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Accueil du site → Doctorat → Royaume-Uni → 1996 → Storage and viability of forest tree seeds in the Libyan climate

University of Salford (1996)

Storage and viability of forest tree seeds in the Libyan climate

Betelmal, A.G.B

Titre : Storage and viability of forest tree seeds in the Libyan climate

Auteur : Betelmal, A.G.B

Université de soutenance : University of Salford

Grade : Doctor of Philosophy (PhD) 1996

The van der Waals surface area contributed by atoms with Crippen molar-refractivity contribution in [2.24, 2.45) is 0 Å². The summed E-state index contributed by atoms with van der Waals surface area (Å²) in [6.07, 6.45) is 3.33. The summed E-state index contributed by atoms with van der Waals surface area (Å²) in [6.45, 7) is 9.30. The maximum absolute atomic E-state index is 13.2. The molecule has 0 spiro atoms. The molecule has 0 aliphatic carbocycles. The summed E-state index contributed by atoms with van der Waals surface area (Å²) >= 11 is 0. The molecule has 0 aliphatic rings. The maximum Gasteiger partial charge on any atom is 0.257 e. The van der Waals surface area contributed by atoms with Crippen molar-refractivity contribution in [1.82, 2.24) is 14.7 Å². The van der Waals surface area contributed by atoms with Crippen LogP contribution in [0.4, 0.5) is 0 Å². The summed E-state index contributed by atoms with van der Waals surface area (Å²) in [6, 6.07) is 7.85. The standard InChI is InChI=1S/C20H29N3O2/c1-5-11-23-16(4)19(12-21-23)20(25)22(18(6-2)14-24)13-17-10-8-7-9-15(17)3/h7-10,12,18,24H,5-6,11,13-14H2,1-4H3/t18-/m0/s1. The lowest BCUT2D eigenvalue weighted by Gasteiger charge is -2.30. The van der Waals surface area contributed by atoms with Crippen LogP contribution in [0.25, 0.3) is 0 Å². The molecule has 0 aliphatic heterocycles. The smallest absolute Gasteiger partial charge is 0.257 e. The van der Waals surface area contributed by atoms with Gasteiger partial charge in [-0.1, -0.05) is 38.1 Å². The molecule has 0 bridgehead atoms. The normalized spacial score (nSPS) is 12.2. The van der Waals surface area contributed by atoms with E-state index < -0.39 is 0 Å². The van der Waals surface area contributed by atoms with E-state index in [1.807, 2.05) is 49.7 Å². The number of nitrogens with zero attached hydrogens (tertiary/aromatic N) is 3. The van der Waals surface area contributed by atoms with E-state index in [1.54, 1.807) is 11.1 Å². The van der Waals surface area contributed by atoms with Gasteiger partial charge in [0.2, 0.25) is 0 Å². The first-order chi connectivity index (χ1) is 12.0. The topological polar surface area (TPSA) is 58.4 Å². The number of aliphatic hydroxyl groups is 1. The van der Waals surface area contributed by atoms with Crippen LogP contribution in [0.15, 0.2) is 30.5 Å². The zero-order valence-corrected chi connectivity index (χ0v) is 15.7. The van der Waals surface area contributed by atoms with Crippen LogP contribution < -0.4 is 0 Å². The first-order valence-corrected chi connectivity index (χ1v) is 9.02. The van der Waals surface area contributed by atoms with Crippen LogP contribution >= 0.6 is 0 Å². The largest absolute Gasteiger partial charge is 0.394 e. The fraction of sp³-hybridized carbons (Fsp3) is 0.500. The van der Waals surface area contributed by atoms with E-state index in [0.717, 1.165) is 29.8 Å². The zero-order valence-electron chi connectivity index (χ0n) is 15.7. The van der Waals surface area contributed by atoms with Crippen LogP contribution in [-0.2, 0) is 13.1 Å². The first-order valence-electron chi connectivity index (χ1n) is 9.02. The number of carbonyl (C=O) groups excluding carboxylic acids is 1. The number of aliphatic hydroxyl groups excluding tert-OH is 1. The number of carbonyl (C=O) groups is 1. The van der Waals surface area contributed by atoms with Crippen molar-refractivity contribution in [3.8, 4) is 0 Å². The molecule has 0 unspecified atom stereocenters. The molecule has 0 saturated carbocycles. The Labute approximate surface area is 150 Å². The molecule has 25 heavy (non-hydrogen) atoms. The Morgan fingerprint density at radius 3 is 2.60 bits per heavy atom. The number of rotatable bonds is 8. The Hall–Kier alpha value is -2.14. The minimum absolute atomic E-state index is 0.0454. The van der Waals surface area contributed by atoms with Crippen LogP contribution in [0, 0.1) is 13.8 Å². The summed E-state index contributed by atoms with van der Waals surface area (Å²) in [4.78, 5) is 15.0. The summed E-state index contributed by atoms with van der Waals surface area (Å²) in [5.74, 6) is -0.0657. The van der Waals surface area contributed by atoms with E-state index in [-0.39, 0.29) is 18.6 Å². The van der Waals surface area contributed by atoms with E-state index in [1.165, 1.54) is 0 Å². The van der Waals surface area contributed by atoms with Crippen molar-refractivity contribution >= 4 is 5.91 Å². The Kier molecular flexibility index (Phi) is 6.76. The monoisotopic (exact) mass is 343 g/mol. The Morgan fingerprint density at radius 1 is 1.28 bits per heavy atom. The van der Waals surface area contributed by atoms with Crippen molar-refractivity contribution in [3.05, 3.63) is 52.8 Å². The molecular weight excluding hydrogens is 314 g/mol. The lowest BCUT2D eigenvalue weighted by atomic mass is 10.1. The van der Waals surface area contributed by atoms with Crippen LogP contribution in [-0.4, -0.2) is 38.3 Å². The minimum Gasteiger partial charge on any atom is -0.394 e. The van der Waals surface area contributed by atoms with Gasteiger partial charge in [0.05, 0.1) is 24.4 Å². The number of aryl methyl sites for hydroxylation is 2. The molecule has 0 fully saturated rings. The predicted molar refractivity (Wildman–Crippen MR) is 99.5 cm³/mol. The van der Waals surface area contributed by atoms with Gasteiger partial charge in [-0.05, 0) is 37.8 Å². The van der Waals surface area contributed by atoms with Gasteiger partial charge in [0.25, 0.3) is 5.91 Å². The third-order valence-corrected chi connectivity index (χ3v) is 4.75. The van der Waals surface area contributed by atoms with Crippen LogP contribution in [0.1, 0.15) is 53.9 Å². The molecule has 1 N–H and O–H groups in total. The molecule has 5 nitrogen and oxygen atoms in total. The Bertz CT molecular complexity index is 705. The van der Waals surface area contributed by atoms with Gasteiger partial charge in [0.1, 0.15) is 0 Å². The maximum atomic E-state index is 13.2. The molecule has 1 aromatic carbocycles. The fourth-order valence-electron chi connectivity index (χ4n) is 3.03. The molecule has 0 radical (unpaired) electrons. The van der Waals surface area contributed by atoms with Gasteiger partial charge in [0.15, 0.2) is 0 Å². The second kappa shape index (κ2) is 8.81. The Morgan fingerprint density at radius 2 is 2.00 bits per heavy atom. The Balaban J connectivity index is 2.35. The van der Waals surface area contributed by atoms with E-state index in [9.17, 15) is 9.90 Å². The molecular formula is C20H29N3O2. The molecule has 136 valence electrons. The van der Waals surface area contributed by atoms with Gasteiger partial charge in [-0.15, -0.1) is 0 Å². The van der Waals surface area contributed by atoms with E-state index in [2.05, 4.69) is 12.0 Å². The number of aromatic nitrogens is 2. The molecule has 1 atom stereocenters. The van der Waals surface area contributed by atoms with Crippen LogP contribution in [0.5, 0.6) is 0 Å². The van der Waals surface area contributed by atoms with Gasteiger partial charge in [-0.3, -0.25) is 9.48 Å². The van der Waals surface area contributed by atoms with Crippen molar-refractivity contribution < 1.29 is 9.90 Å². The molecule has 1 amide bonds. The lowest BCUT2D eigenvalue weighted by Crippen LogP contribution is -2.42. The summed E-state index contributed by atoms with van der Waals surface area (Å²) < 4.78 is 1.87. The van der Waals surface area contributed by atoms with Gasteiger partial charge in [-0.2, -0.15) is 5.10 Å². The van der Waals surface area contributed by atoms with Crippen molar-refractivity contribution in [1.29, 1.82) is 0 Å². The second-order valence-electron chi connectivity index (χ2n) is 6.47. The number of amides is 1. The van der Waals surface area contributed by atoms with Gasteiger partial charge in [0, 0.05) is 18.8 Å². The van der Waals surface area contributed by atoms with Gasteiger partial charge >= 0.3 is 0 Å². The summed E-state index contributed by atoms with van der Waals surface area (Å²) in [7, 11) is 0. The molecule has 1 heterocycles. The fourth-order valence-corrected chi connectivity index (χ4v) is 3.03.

The aim of this work was to study the effects of the Libyan climate on the viability in storage of three imported tree species used in the Libyan afforestation programme, namely ; Robinia pseudoacacia L, Eucalyptus globulus, Labill, and Pinus pinea L. Seeds are imported into Libya and stored for varying periods before use. Also, as the new plantations come into bearing, it will be important to have information on the effects of the local climate on both the natural re-seeding capabilities of these species in the field, and on seeds harvested and stored within the country.A range of tests established the quality of each seed lot before experimental treatments. The seed lots were then kept in cold storage 5oC, and also sealed into containers maintaining a range of artificial climatic conditions, simulating the mean conditions obtaining in the Libyan afforested areas of study between maturation and sowing. The effects of these conditions on their viability and vigour were then examined.The moisture content of each sample became adjusted to equilibrium with the conditions in which it was stored. Germination potentials and vigour were affected both by increase in the time of storage, and by the relative humidity and temperature. Viability determined by the tetrazolium test confirmed the results of the germination tests.The range of tests also included growth rates, seedling growth and numbers of abnormalities, seedling fresh and dried weights, electrical conductivity of seed leachates, accelerated ageing, micro-organisms associated with seed storage, and chromosome aberrations. Experiments were also carried out to determine factors controlling germination of the species, including the separation of the Robinia into hard and soft seed fractions for separate testing.

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